Academic journal article The China Journal

Competition Policy and Law in China, Hong Kong and Taiwan

Academic journal article The China Journal

Competition Policy and Law in China, Hong Kong and Taiwan

Article excerpt

Competition Policy and Law in China, Hong Kong and Taiwan, by Mark Williams. Cambridge: Cambridge University Press, 2005. xx + 471 pp. £60.00/US$110.00 (hardcover).

It is widely accepted by scholars and officials that vibrant competition among companies is central to a prosperous economy. Various competition policies have been adopted by over 80 countries and involve regulating three kinds of activities which may reduce competition: abuse of dominant position by a monopolist or oligopolists, restraints of trade arranged by several companies (such as a cartel), and mergers and acquisitions which effectively eliminate competition. Such behaviors typically lead to exorbitant prices, reduced choice for consumers and mis-allocation of resources, thereby retarding growth and raising inequality. Legal scholar Mark Williams offers the first comprehensive examination of competition regulation in China, Hong Kong and Taiwan. Although his study contains much useful information, it has major weaknesses as a piece of social science.

The book's structure is straightforward. Following an overview of competition policy theory and the experiences of other countries, including Mexico and Russia, Williams examines the evolution of competition regulation in mainland China (2 chapters), Hong Kong (3 chapters) and Taiwan (1 chapter). Given China's incomplete transition from a socialist system with extensive government intervention, it is not surprising that Williams finds administrative monopolies to be the most severe obstacle to open competition there. As others have found, Beijing has protected national monopolies or duopolies in certain key sectors, and local governments regularly try to promote their own enterprises over those from elsewhere. State-sanctioned cartels have also been common, though they have collapsed. Most useful is Williams' discussion of the drafting of an anti-monopoly law begun in the mid-1990s, whose history reflects the complexities of lawmaking in China. He shows how each subsequent draft has become more precise and comprehensive, but its passage has been stalled by opposition from planning agencies, state-owned industry and local governments.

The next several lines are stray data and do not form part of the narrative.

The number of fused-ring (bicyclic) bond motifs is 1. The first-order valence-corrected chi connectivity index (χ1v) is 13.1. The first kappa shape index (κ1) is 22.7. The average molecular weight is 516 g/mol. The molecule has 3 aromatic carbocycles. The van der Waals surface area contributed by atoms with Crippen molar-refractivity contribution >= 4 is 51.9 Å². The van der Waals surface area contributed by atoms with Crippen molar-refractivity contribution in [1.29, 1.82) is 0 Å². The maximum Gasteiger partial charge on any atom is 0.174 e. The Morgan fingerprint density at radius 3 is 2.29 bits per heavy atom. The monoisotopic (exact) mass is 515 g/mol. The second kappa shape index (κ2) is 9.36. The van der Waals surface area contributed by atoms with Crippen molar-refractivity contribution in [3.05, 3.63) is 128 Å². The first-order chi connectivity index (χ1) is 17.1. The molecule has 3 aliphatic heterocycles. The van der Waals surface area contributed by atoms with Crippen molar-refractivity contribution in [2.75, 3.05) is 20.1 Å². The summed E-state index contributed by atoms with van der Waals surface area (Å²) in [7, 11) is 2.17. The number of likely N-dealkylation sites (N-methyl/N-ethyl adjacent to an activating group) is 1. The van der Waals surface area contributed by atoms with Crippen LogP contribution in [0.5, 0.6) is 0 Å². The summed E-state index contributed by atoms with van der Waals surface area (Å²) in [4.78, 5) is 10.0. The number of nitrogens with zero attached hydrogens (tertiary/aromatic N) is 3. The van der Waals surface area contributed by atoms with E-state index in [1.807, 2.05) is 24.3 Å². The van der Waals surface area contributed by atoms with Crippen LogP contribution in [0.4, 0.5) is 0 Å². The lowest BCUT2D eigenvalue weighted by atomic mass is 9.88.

More unexpected is his portrayal of Hong Kong, at least given the Heritage Foundation's widely publicized ranking of Hong Kong as the freest economy in the world. Williams details how a small number of family-owned conglomerates dominate many sectors of the economy, including supermarkets, housing, natural gas, oil, electricity, shipping terminals, laundry services and driving schools. By exploiting their monopolies, organizing cartels and buying up competitors, these firms have raked in excessive profits and Hong Kong's consumers have suffered from a higher cost of living. The lack of a strong government agency to police competition and the existence of only a few sector-specific regulations is intentional, due in part to the libertarian, laissez-faire ideology of the civil service and in part to pressure by the local business community to maintain their enviable position.

The star of the show, by contrast, is the "third China", Taiwan, which since 1992 has had a comprehensive competition regime. Taiwan has an independent Fair Trade Commission modeled mostly on the German system, with extensive investigative and punishment powers. Although some complain that the FTC has only taken on small fry, Williams sees the glass as three-quarters full, as most economic sectors, from banking to broadcasting, have been liberalized and collusive behavior by firms has been publicized and attacked.

Although the comparison of competition regimes is worthwhile, the study falters on a number of important grounds. First is the characterization of the three regions' competition regimes. Although China and Hong Kong's competition systems are much less developed than Taiwan's, the situation is not entirely dire. China has been making significant progress on its regulatory framework; and even without such rules, in many industries competitive pricing is the norm and local protectionism is gradually giving way to nationally integrated markets. …

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